Police Chief Spent Nearly $80,000 Without Board of Selectmen Approval
by Lauren Danzi
Litchfield Police Chief Joseph O’Brion spent $79,442 on items not in his budget, some without bidding and without selectmen’s approval. He said at a town Budget Committee meeting he was told to spend down his 2007 budget by Selectman George Lambert, a liaison to the Police Department.
The Board of Selectmen chose not to fill a position of prosecutor that was in the budget and when O’Brion asked his liaisons about what to do with the unused $75,000, Lambert told him to spend down the budget.
Board Chairman Ray Peeples, who was present at the budget meeting, said. “This was not something the board discussed.” Peeples added that one selectman cannot give approval. “The board should have known about this,“ he said. The expenditure was more than what could be made without bidding and town policy (bidding projects of more than $7,500) was not followed, he said.
Because the Budget Committee does not question departments directly but questions the Board of Selectmen, Peeples was questioned about the expenditures but deferred to O’Brion for an explanation.
The first hint of the dispute came when Brent Lemire, chairman of the Budget Committee, asked why the chief had spent more than $10,000 on office supplies when $2,550 had been budgeted. O’Brion spent additional money on light bulbs, letterhead, work stations, file cabinet and a $500 office chair. After Lemire discovered the deficit, O’Brion said he was told to spend down the budget. In equipment purchases alone O’Brion spent $50,319 over budget.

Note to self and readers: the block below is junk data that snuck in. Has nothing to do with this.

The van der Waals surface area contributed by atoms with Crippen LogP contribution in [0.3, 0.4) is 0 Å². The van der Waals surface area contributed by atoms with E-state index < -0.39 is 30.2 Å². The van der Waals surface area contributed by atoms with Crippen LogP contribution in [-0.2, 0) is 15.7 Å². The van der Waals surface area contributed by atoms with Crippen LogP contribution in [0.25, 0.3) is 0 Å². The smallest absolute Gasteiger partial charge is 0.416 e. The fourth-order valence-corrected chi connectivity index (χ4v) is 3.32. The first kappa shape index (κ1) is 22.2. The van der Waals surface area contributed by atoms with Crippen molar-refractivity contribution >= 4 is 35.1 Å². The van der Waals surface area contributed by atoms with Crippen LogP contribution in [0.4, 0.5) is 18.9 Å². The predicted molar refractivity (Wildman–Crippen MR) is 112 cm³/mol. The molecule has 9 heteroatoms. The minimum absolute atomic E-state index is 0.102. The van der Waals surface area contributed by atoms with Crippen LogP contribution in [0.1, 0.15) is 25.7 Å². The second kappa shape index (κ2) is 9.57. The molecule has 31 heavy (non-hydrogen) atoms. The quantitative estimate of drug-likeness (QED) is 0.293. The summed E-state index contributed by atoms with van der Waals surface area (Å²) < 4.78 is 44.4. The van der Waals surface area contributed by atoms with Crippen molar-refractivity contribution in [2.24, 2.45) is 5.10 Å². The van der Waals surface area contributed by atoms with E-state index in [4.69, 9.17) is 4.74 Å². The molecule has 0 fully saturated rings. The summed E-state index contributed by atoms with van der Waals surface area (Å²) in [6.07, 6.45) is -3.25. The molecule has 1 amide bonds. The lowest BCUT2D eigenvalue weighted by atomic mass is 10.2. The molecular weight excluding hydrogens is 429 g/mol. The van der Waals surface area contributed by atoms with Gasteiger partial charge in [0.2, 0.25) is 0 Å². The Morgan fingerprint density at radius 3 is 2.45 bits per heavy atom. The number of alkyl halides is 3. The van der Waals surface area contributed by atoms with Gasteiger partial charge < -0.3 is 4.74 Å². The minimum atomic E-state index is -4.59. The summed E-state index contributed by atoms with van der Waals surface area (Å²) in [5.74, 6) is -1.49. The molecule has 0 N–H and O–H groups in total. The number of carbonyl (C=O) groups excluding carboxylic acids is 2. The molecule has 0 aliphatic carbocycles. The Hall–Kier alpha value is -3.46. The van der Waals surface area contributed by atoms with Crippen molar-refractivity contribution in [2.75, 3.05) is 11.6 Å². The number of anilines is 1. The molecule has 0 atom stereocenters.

“I feel that this action was unconscionable, and is akin to a free-for-all spending spree at the taxpayer’s expense,” said Lemire. “The police chief has enough years of experience to have known better and the liaison from the Board of Selectmen demonstrated a complete disregard to his duties as a custodian of taxpayer funds,” Lemire said.
A sample invoice.
“This is the most irresponsible thing that has ever happened in this town,” said Budget Committee member Bill Spencer. The chief, Spencer said, should have known better because he has been in Litchfield long enough to “observe Selectman Lambert’s lack of understanding of budget issues.”
Even if the Board of Selectmen had approved the decision to spend down the Police Department budget, O’Brion disregarded town policy that any expense of $7,500 or more requires a bid process, including an open bid hearing. It also says a department cannot split a project to stay below the $7,500 limit.
The town wrote one check for $16,500 to Kustom Signals to cover four consecutive purchase orders for three cameras and a carrying case. Two of the cameras cost $4,702, the third $5,204 and the carrying case $1,892.42. When combined the cost came to $16,500, well over the $7,500 bidding threshold.
Lemire told the chief he had one large security project with three vendors. “You should have bid this project. It was one security project.”
O’Brion also spent $21,000 on software with Information Management Corporation. O’Brion told the Budget Committee this was part of enhanced department security. There was no purchase order number for the purchase for three types of software, each $5,000. The order included the price of three training days for the new software totaling $3,000, $750 for software installation and $2,250 in annual maintenance.
At the Budget Committee meeting O’Brion said he had budgeted an additional $1,800 in telephone expenses for officers in cruisers to communicate with the station using the new software.
Lemire said that although the department was within its bottom line, it spent money that was not approved and that such expenses should have gone back to the taxpayers.
When questioned further if he knew that one selectman could not give approval, O’Brion responded, “I asked the question twice!” O’Brion said he believed Lambert was speaking for the entire board and that other departments also were told to spend down their budgets.